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Spate, Oskar Hermann (1911–2000)

by Donald Denoon

This article was published online in 2022

 Oskar Hermann Khristian Spate (1911–2000), geographer, historian, and policy adviser, was born on 13 March 1911 in London, son of Bavarian-born Karl Georg Christian Späth, restaurant proprietor, and his English-born wife Olive Sarah Margaret, née Tester. Oskar’s parents had met in the Salvation Army and managed temperance hotels on the fringe of Soho. The family name was Anglicised to Spate after World War I. During the war Karl had been interned on the Isle of Man. Olive took Oskar to the United States of America and worked for the Salvation Army while her son developed a lifelong love of reading. After the family was reunited in 1919, he studied (1925–31) at St Clement Danes Grammar School, London, the teachers of which ignited his passion for geography and English literature.

Awarded a scholarship, in 1927 Spate went to St Catharine’s College, Cambridge (PhD, 1937), and read English before he switched to geography. Despite becoming absorbed by contemporary politics, he gained first-class honours in part one of the English tripos (1931), and in parts one (1932) and two (1933) of the geography tripos. As European governments crumbled, Hitler loomed, and the Depression set in, he abandoned his family’s Labour affiliation for the Communist Party, and sub-edited a magazine for the Daily Worker. A helpful referee observed that despite Spate’s communist reputation he was really ‘safe and sound’ (Spate 1992), and fully deserved support for his doctoral studies. His thesis topic on the historical geography of London, 1801 to 1851, set the pattern for his most influential writings. He could not separate geography from history, and the study covered a large region and an even larger population. In writing, reviewing, and editing journals and magazines, he had also discovered that he not only loved writing, but had a flair for it.

On 15 August 1936 Spate married Daphne Jean Huband at the Register Office, London; the marriage was to end in divorce in 1959. Anxious for an academic post, he joined the University of Rangoon, Burma (Myanmar), in 1937. By this time, he had gradually reconsidered his commitment to communism, though he would take pride in never becoming a Tory. He immediately began researching and publishing scholarly articles, and working on his first large-scale regional survey. When World War II broke out, he sent his wife and daughter to safety in Melbourne, joined the Burma Auxiliary Force, and trained as an anti-aircraft gunner. Before he could fire a shot, he was badly injured in a Japanese air raid that killed a close-by colleague. Recovering first in Burma, he then went to India where—to his surprise—he was appointed (1942–44) a military press censor at Bombay (Mumbai), during which time he was commissioned (August 1943) as a second lieutenant. He balanced this occupation by seeking ‘intellectual refreshment’ (Spate 1991, 35), including writing poetry. Later, with the rank of temporary major, he was more creatively employed (1944–45) in the Inter-Services Topographical Department, Southeast Asia Command headquarters, first in New Delhi and then at Peradeniya, Ceylon (Sri Lanka). The work prepared him for his proposed regional geography of India. Wherever he was, and whatever he was doing, he read avidly, recorded impressions, and described landscapes in his diaries.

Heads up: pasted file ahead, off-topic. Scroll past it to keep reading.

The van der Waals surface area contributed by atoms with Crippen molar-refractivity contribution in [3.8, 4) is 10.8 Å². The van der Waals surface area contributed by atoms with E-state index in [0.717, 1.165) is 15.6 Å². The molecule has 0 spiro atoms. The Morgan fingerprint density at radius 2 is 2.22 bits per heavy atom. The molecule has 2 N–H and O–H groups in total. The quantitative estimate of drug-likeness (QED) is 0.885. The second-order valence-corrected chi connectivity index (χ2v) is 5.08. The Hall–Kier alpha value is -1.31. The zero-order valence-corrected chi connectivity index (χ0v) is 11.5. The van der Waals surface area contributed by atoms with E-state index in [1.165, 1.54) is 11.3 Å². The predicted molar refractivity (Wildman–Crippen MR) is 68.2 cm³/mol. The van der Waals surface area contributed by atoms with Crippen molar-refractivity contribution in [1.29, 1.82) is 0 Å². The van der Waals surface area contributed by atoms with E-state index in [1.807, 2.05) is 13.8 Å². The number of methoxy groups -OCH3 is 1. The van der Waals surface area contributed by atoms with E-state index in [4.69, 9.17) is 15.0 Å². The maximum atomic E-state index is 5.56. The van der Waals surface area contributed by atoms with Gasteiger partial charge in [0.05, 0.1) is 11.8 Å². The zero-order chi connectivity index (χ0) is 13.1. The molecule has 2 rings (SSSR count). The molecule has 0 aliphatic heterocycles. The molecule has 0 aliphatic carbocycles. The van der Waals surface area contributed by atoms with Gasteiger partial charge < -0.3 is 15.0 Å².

After the war Spate returned to London. Reunited with his family, he embarked on the busiest years of his life. Having served briefly (1945–46) at Bedford College for Women, University of London, he was appointed lecturer, later reader, in South Asian geography at the London School of Economics and Political Science (1946–51). In 1947 he was an adviser to the Ahmadiyya Muslim community in its representations to the Punjab Boundary Commission. He found time to initiate an increasingly complex and critical correspondence with the historian Arnold Toynbee about Toynbee’s twelve-volume A Study of History. Exploiting every moment, he also composed his immense synthesis, India and Pakistan: A General and Regional Geography (1954). With a permanent appointment in London and an expanding family, he seemed settled, but his career took a sharp turn when the anthropologist Raymond Firth told him that the new Australian National University (ANU), Canberra, was seeking to appoint an inaugural professor of geography in its Research School of Pacific Studies. He applied at once and was appointed in January 1951.

The ANU was created as a research institution, and its conception of the Pacific encompassed much of South and East Asia. Spate assembled colleagues to study the whole region and to include the expanding range of the discipline’s methods and approaches. His own research interests expanded into the Pacific, and in 1953 he became convenor of an ANU working party to advise the minister for territories, (Sir) Paul Hasluck, on the development and governance of the Territory of Papua and New Guinea. This commitment continued beyond Hasluck’s term in office. Spate was a member (1963–64) of the three-member Currie commission on higher education which proposed the creation of the University of Papua New Guinea (UPNG) as an autonomous institution.

Equally important, and more rewarding personally, was Spate’s research in Fiji for the British government, in which he examined the traditions and institutions that kept most indigenous Fijians rustic and poor, while most Indo-Fijians were thriving economically. His 1959 report, The Fijian People: Economic Problems and Prospects, was lucid and incisive, but it did not alter the direction of political and economic change. Consultancies such as this provoked Spate to question the role of the expert and to write soberly on his responsibilities.